Canada's Bill C-21 May Ban The Trade & Use Of Airsoft Guns When It Becomes Law


Canada Bill C-21

Canada’s airsoft are keenly watching and working against the Bill C-21. The bill was refilled last year after Prime Minister Justin Trudeau of the Liberals won another term. The bill has already passed second reading in the House of Common last year and it is now under consideration in the Standing Committee on Public Safety and National Security where hearings are being heard from those who are opposing or supporting the bill.

It is not yet halfway through the legislative process as it needs to be approved on third reading. If it wins the vote with a simple majority, it will still have to go through the approval by Senate.

Bill C-21 has a provision for replicas that will cover airsoft. The previous definition of replicas made it legal for the sale and use of airsoft guns as it is not covered by the definition. C-21 intends to cover this loophole (italics ours):

(3.2) For the purposes of sections 99 to 101, 103 to 107 and 117.03, a firearm is deemed to be a prohibited device if

(a) it is proved that the firearm is not designed or adapted to discharge a shot, bullet or other projectile at a muzzle velocity exceeding 152.4 m per second or at a muzzle energy exceeding 5.7 Joules; and

(b) the firearm is designed or intended to exactly resemble, or to resemble with near precision, a firearm, other than an antique firearm, that is designed or adapted to discharge a shot, bullet or other projectile at a muzzle velocity exceeding 152.4 m per second and at a muzzle energy exceeding 5.7 Joules.

In a report by the CBC News: The National, airsoft business owners and airsoft players believe that once Bill C-21 becomes a law, it will be the end of airsoft in Canada as they know it since the new definition of replica firearms will ban airsoft guns.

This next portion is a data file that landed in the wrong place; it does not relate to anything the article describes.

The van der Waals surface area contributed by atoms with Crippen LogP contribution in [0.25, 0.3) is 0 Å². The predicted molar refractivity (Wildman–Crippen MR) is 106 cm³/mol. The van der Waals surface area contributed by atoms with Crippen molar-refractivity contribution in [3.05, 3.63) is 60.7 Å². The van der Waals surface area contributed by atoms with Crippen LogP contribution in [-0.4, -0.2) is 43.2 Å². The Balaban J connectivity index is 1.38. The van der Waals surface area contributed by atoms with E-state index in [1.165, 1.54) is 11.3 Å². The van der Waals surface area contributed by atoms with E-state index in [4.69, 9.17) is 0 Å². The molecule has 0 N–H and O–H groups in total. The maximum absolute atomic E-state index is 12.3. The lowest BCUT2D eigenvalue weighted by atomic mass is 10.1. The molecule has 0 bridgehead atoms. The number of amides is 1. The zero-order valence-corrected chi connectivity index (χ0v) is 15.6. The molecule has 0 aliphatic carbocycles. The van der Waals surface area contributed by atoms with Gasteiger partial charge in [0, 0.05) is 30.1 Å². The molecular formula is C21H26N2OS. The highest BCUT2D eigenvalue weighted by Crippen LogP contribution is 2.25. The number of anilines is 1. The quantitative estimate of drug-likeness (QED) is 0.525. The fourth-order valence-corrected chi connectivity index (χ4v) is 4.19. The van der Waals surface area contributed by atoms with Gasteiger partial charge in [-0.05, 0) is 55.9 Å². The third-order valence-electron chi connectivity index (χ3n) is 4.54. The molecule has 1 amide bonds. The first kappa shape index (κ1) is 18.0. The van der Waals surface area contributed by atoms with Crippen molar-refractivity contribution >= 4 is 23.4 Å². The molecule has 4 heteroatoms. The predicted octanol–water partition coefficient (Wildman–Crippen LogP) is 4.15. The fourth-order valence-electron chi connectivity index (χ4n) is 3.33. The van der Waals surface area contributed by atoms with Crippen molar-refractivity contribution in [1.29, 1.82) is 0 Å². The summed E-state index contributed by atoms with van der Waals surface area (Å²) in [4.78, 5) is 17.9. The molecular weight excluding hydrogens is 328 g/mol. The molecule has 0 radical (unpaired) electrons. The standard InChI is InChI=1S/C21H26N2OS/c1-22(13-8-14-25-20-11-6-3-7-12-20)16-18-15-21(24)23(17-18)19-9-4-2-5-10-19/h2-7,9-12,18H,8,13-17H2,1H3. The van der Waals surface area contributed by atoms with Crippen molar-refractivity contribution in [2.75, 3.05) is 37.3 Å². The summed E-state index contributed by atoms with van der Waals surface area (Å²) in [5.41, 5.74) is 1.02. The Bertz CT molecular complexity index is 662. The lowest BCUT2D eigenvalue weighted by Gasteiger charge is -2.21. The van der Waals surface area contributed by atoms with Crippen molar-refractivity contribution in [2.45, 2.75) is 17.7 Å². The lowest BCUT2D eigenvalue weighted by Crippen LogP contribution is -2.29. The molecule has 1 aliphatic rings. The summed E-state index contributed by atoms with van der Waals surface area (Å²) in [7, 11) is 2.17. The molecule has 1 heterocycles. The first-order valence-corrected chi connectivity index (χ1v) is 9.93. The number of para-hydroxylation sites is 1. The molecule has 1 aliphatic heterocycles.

Airsoft shops, game sites, which dot many places in Canada, will lose business and as such the livelihoods of those involved in the industry. For airsoft players, it is a loss of a hobby they love and deem to be harmless as compared to real firearms.

For the Canadian police, the danger presented by airsoft guns not due to the velocity of the projectile fired, but the way they are presented as the real thing. Regina police Chief Evan Bray, who co-chairs the special purpose committee on firearms for the Canadian Association of Chiefs of Police said that 20% of crime involving the use of firearms are committed with replica firearms and that the police officers find it difficult to distinguish an airsoft gun from the real thing.

They want the government to change the look of replica firearms as well as classify high-powered airsoft guns to be real firearms. But they are also looking for a compromise that would allow people to play airsoft but remove the threat of their use in crimes or alarming the public.

The Canadian airsoft community is involved in the lobbying to exempt airsoft guns in cooperation with other communities opposing the bill that may affect that the livelihoods and hobbies. We’ll post updates as Bill C-21 goes through Parliament.

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